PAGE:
At this point, you can look up the book by its title or by any of the subjects you specified to see where you shelved it.
Suppose you need to place your hand on your beautifully illustrated historical Italian cookbook, but you don’t have time to look through all 123 cookbooks on your shelf. Whip out your card catalog, look under Italian history and there it is, along with the exact location.
The shelf list
As I mentioned above, you will want to keep a separate file as a shelf list. For this you need a separate section or a separate box in which to file one card per book. These cards are shelved in order of how they belong on the shelf. So if you have given them Dewey Decimal Classification numbers, they will be shelved from 000-999. It’s handy to buy a set of numbered tabs by 100s for this, or make your own.
You don’t have to get super specific with your numbers. If you want to do that, you can always look up the exact Dewey number on the Library of Congress catalog or the OCLC classify site. But if you want to just arrange them by the Dewey general categories from my previous blog posts, that’s totally fine! This is your collection, so follow your own rules. If it makes you happy, color code your books and arrange them as your red books (which go in your living room), your blue books (which go in your bedroom), your yellow books (which belong in your study), and your green books (which you shelve in the kitchen). Do it however it makes the most sense to you.
If you want to really do a deep dive, most libraries use the Sears List of Subject Headings. Libraries with thousands of books need to be precise and uniform in how they classify books. They can’t label some books “cookery” and label others “cookbooks.” Everything needs to be uniform and consistent. Differences are for cross-referencing. You can purchase old copies of Sears List of Subject Headings if your have lots of books and want to be immaculate with your subject categories. But for most home libraries, that’s probably overkill.
Cross-referencing can be useful for any library. Let’s get back to our beautifully-illustrated historical Italian cookbook for a minute. Suppose labeling it under “Drawings” makes you nervous, because some of the illustrations are actually paintings and a few of your favorites are woodcuts. You don’t feel comfortable just shelving this book under “Drawings” because, heaven forbid, what if you are thinking of woodcuts when you decide to look for the book?
This is where cross-referencing is useful. Just make a card that says “Woodcuts see Art” or “Woodcuts see Drawings” or whatever you decided to write on the subject card. These are called cross-reference cards. File them under the letter they begin with. For instance, the “Woodcuts” cards would be filed under “W.”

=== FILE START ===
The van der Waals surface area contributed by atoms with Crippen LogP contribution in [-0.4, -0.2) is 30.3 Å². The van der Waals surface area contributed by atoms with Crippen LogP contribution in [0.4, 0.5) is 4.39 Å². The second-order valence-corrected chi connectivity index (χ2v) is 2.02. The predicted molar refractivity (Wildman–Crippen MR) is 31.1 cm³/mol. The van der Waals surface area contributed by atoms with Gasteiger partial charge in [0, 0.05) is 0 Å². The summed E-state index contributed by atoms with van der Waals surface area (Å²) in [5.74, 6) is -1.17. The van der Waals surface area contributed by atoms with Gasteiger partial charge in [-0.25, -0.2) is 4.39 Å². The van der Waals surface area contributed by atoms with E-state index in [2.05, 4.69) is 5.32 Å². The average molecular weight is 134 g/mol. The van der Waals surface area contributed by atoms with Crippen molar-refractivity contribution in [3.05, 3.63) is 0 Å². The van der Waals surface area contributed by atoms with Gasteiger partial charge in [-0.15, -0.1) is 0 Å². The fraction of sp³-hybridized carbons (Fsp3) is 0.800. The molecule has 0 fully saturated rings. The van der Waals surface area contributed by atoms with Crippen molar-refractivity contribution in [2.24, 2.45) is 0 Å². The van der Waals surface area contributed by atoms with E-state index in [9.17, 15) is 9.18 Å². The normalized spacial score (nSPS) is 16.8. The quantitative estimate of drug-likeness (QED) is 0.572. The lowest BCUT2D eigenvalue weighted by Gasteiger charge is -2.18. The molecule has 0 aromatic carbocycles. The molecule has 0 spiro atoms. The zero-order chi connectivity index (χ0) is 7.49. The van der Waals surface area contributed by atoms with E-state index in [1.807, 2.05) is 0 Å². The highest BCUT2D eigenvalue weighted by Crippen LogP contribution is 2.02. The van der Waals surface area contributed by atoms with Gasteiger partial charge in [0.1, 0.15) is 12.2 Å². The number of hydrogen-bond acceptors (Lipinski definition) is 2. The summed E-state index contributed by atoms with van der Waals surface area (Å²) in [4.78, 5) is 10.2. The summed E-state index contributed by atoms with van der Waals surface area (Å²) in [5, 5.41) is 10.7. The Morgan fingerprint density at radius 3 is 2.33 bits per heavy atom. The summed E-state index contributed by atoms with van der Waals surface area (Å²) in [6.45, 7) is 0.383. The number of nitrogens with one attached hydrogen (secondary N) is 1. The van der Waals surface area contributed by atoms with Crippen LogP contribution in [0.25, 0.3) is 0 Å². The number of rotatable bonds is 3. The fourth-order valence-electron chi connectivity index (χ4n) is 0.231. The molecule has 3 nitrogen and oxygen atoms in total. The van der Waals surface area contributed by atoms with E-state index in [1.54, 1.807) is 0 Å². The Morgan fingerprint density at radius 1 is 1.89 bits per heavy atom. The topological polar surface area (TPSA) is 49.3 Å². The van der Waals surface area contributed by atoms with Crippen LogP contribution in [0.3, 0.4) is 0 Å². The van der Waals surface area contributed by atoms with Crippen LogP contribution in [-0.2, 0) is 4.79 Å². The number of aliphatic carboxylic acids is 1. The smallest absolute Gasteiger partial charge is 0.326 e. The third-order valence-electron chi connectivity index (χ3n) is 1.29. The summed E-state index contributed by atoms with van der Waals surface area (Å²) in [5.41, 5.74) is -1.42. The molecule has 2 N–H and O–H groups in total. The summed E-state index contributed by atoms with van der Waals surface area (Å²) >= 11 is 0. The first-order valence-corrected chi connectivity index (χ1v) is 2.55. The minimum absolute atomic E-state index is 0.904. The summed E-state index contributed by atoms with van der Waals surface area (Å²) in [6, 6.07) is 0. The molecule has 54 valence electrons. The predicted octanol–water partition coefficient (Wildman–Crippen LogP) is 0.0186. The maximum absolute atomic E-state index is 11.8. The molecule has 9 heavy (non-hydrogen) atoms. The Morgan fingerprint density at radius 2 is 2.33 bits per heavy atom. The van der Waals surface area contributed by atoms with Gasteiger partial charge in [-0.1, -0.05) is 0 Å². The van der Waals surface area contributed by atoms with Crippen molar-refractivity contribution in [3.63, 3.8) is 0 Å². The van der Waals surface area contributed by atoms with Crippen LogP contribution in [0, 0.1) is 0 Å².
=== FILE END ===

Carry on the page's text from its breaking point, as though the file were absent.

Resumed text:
If you have access to a computer and the internet, this is the method I recommend. It’s quick, simple, and saves a lot of steps.
Simply open a sheet on Excel, Google sheets, or whatever spreadsheet application you choose, and make column headings across the top for all these categories:
- Shelving category number or words (you could label this Call Number).
- Author (last name first).
- Title (beginning articles a, an, the should be at the end. Example Fall of the House of Usher, The).
The trick for the subjects is that you will need to copy and paste the first three categories onto a new line to change each subject category. See the example above.
If you want, you can make columns for the publisher, copyright dates, editors, editions, and price.
The advantage to spreadsheets is that there is no need to alphabetize anything.
Make at least two sheets:
- A shelf list (see below)
- A searchable sheet that can be rearranged and searched as needed
For the searchable sheet, just rearrange it as needed. For example, if you want to find a particular author, do a search of the document for that author name. Just highlight the author column, ask it to arrange A-Z and locate. Or you could just search for the author’s last name.
If you want to find all the books you have on drawing, type it in and they will all come up as long as you have labeled them as drawing books. Highlight the subject column, arrange from A-Z or search for “drawing.”
As an alternative method, say you want to find a book whose title begins with “fall.” That’s all you can remember. No problem. Highlight the title column and ask it to alphabetize. Scroll down to find the titles that begin with “fall.” If you placed the articles a, an, and the at the end of the titles in your records, this should work great.
What if you decide to donate some of your books? With spreadsheets, it’s simple. Delete the records.
For card catalogs, pull the first card you made on the card catalog record. It should be filed under the author’s last name. This will have the title, subjects and shelf list information so those cards can be pulled from each of those as well.
Chances are, if you’re still with me, you are a serious bibliophile. Not everyone will want to go to this amount of work to keep their books organized. And that’s really okay. You know who you are. Just being among your books brings you peace and fulfillment. But for the true booklover, this process would not be a chore, but a hobby worth pursuing on its own.
To you I say, “Happy Cataloging!”
Sit back and enjoy your organized books
Put up your feet and relax with your favorite beverage. Your books are now well organized, easy to find, and accounted for. Rest assured that you will always be able to quickly locate whatever you need and, who knows, the process may inspire you to revisit some old favorites or (if you’re like me) to read some of your books for the first time.